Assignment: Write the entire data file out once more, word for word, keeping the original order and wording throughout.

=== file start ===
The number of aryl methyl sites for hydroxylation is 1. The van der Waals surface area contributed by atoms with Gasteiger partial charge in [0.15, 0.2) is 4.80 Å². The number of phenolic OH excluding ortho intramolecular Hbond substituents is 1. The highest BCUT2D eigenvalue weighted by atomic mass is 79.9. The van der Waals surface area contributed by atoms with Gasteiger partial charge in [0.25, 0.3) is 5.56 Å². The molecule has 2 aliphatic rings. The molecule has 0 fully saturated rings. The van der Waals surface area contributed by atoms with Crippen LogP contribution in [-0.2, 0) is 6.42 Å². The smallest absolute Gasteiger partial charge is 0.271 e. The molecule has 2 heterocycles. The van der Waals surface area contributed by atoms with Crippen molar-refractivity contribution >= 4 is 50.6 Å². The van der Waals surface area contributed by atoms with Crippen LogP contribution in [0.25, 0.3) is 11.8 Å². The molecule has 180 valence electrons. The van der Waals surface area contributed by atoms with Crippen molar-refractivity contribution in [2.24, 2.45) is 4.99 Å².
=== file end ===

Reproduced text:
The number of aryl methyl sites for hydroxylation is 1. The van der Waals surface area contributed by atoms with Gasteiger partial charge in [0.15, 0.2) is 4.80 Å². The number of phenolic OH excluding ortho intramolecular Hbond substituents is 1. The highest BCUT2D eigenvalue weighted by atomic mass is 79.9. The van der Waals surface area contributed by atoms with Gasteiger partial charge in [0.25, 0.3) is 5.56 Å². The molecule has 2 aliphatic rings. The molecule has 0 fully saturated rings. The van der Waals surface area contributed by atoms with Crippen LogP contribution in [-0.2, 0) is 6.42 Å². The smallest absolute Gasteiger partial charge is 0.271 e. The molecule has 2 heterocycles. The van der Waals surface area contributed by atoms with Crippen molar-refractivity contribution >= 4 is 50.6 Å². The van der Waals surface area contributed by atoms with Crippen LogP contribution in [0.25, 0.3) is 11.8 Å². The molecule has 180 valence electrons. The van der Waals surface area contributed by atoms with Crippen molar-refractivity contribution in [2.24, 2.45) is 4.99 Å².